Monday, 3 September 2018

Toffee Marshmallow Crispies #ReadCookEat

The little Cornish Kitchen by Jane Linfoot

School is back tomorrow. To sweeten the bitter pill, Eddie and I made a big batch of Toffee Marshmallow Crispies yesterday.
Having read Jane Linfoot's The Little Cornish Kitchen (<--- click for my book review) I've bookmarked a few food descriptions as an inspiration. If you are a foodie and enjoy baking, you will be drooling over numerous desserts featured in the book, from the pastel-coloured macaroons to a decadent chocolate roulade, from lemon meringues to berry sorbets, from the most delicious Eton Mess with lemon curd to a chocolate mousse cake with strawberries...

As Clemmie, the main heroine of the novel, masters the art of patisserie, the food descriptions become more and more sinful. I swear my waistline was expanding, just reading them.

I fancied making lemon cupcakes with blackberry frosting, but my piping skills are rather lame. I might try the idea one day when I'm feeling brave.

But it's the easy Toffee Marshmallow Crispies that I knew would be a big hit with my guys.
I've googled for a recipe, and found one for Toffeee and Marshmallow Rice Crispies on BBC Good Food.

easy sweet treats from rice crispies

These sweet treats appear in one of the later scenes in the book:

Jenny's beaming at us. "If you'd like to drink to that with tea back at the house, I've made some of Laura's special toffee crispie".
"You have?" Rob and I both turn together.
I'm thinking of the recipe cards. "With the marshmallows in?"
Another of my childhood favourites.
Jenny nods. "That's the one. It must be fifty years since she gave me that recipe..."
Rob's smiling. "I always licked out the saucepan for that."
"Me too." My mouth is watering as I recall the taste. There was nothing quite like that sticky sweetness.

Who could resist such a treat?!

what to make with rice crispies

For the full recipe please use the link above, on BBC Good Food site. I followed their recipe exactly as stated.

I didn't have soft butter toffees, and actually couldn't find soft toffees anywhere. Are soft toffees and fudge the same thing? Anyway, I bought a packet of butter toffees (Waitrose own), which are pretty hard and sticky-brittle, the type that when you bite into one, your teeth get cemented to it.

I wasn't sure if these toffees were going to melt, but they did melt.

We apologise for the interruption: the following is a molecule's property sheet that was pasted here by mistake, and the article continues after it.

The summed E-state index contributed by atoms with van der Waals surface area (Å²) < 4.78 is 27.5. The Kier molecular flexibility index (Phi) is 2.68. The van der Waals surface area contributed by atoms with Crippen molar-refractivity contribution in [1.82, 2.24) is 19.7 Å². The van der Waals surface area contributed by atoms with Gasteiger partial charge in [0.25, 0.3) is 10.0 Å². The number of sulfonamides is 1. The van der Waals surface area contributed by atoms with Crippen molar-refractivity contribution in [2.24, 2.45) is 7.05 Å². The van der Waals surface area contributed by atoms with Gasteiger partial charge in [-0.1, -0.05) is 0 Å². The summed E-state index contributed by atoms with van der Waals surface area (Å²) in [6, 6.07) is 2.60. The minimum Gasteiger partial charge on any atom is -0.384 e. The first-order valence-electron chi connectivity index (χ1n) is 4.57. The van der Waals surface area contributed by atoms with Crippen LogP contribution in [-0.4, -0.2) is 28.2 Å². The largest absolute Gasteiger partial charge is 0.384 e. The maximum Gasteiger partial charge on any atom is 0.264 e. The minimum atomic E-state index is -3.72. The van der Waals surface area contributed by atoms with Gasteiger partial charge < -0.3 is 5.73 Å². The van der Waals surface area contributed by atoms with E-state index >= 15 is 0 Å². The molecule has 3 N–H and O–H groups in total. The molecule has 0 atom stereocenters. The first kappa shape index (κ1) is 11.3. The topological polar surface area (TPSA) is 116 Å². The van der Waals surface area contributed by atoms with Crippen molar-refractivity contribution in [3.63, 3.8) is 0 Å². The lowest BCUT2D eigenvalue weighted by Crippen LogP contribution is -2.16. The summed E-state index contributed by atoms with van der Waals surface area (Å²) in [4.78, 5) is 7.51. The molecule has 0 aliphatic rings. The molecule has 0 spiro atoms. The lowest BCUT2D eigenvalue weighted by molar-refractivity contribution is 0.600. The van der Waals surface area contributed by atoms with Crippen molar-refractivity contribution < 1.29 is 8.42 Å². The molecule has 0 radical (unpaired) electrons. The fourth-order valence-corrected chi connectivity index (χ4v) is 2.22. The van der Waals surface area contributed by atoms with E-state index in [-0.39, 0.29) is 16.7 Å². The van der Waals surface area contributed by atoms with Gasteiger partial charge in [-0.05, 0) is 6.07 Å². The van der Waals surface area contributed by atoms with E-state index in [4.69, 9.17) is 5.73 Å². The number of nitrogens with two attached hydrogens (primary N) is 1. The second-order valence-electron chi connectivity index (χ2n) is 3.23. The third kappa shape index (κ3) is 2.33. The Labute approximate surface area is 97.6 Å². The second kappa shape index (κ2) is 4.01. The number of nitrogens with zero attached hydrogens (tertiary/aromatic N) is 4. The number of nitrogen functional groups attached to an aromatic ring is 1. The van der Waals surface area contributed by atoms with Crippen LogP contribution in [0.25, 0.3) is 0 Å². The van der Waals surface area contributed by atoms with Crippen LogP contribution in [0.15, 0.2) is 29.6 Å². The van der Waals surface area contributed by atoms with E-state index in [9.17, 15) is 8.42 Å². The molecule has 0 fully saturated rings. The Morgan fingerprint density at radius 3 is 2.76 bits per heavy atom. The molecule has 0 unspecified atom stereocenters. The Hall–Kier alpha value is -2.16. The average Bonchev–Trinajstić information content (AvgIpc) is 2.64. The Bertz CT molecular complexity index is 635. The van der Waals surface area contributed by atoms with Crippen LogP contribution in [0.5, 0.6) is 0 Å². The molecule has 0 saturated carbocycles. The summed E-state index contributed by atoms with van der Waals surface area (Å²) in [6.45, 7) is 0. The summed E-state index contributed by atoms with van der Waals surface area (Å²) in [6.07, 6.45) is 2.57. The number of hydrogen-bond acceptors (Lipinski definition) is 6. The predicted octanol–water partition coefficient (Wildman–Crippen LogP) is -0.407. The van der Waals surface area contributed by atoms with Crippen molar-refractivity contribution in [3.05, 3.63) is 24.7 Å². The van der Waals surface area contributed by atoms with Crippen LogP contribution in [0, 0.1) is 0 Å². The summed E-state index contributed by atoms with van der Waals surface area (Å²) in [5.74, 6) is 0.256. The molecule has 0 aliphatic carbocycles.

Use a big  heavy duty pan for this job, and one that you don't worry about scratching later, when you need to clean it.
Melt 50g butter with 200g toffees, then throw in the marshmallows and keep stirring until you have a gloopy sticky mess.

Then add the rice crispies and mix thoroughly. The melted toffee starts to set pretty fast, so you need to act quickly.
Line a square brownie tin with foil or parchment paper and oil a little bit. Scoop the rice crispie into the tin and pat with a wooden spatula to flatten it.

easy recipes to make with kids

It will be ready to cut in less than half an hour. It will be a bit soft at this point.

My boys loved it, and would have gobbled up the whole lot, if I didn't ration it.

Thank you to Laura and Clemmie for the inspiration - and of course, Jane Linfoot! - for writing such irresistible food descriptions!

Have you read a book recently which inspired you to run to the kitchen and cook to your heart's content?

I hope you are inspired by books to join in the #ReadCookEat challenge.

The idea is to choose a book, either a world classic or modern fiction, or even memoirs and pick up a dish mentioned or described in that book and then recreate it in a recipe. Please say a few lines about your chosen book, and maybe even do a quote from the book.

If you decide to take part, please add the badge to your post and link up back to me, and either use a link-up tool or add the url of your post as a comment. Alternatively, email me with the link to your post (my email is sasha1703 at yahoo dot com).

I will Pin all blog posts taking part in this challenge, as well as RT and Google+


  1. Oooh this looks wonderfully gooey - I should make some of this as a way of using up ends of packets of cereal :)

    1. Thank you, Cheryl! It's a treat with a great appeal for someone with a very sweet tooth. :)